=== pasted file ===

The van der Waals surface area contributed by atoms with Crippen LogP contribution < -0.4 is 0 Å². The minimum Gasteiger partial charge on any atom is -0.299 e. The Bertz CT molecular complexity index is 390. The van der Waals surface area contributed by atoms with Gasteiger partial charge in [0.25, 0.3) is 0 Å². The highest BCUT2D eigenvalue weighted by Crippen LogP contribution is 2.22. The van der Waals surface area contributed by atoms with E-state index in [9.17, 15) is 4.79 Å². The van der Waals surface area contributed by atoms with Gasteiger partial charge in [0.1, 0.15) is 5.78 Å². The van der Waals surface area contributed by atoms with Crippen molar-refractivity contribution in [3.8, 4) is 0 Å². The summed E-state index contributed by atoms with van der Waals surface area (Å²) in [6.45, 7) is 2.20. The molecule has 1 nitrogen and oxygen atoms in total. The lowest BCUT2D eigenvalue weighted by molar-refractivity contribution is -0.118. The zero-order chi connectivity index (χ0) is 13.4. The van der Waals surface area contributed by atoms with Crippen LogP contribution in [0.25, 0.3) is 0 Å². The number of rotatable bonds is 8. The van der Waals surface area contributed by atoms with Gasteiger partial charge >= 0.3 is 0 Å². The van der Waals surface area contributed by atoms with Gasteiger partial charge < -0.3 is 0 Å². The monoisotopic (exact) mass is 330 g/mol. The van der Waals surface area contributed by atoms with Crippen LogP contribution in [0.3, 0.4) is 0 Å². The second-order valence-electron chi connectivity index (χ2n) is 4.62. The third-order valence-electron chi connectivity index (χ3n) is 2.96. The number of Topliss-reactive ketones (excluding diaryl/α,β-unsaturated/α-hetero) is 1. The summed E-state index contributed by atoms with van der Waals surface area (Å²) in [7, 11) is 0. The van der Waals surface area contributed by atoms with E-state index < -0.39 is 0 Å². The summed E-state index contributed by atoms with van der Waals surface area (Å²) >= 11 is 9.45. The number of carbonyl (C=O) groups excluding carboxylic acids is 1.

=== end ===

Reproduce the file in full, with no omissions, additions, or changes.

The van der Waals surface area contributed by atoms with Crippen LogP contribution < -0.4 is 0 Å². The minimum Gasteiger partial charge on any atom is -0.299 e. The Bertz CT molecular complexity index is 390. The van der Waals surface area contributed by atoms with Gasteiger partial charge in [0.25, 0.3) is 0 Å². The highest BCUT2D eigenvalue weighted by Crippen LogP contribution is 2.22. The van der Waals surface area contributed by atoms with E-state index in [9.17, 15) is 4.79 Å². The van der Waals surface area contributed by atoms with Gasteiger partial charge in [0.1, 0.15) is 5.78 Å². The van der Waals surface area contributed by atoms with Crippen molar-refractivity contribution in [3.8, 4) is 0 Å². The summed E-state index contributed by atoms with van der Waals surface area (Å²) in [6.45, 7) is 2.20. The molecule has 1 nitrogen and oxygen atoms in total. The lowest BCUT2D eigenvalue weighted by molar-refractivity contribution is -0.118. The zero-order chi connectivity index (χ0) is 13.4. The van der Waals surface area contributed by atoms with Crippen LogP contribution in [0.25, 0.3) is 0 Å². The number of rotatable bonds is 8. The van der Waals surface area contributed by atoms with Gasteiger partial charge >= 0.3 is 0 Å². The van der Waals surface area contributed by atoms with Gasteiger partial charge < -0.3 is 0 Å². The monoisotopic (exact) mass is 330 g/mol. The van der Waals surface area contributed by atoms with Crippen LogP contribution in [0.3, 0.4) is 0 Å². The second-order valence-electron chi connectivity index (χ2n) is 4.62. The third-order valence-electron chi connectivity index (χ3n) is 2.96. The number of Topliss-reactive ketones (excluding diaryl/α,β-unsaturated/α-hetero) is 1. The summed E-state index contributed by atoms with van der Waals surface area (Å²) in [7, 11) is 0. The van der Waals surface area contributed by atoms with E-state index < -0.39 is 0 Å². The summed E-state index contributed by atoms with van der Waals surface area (Å²) >= 11 is 9.45. The number of carbonyl (C=O) groups excluding carboxylic acids is 1.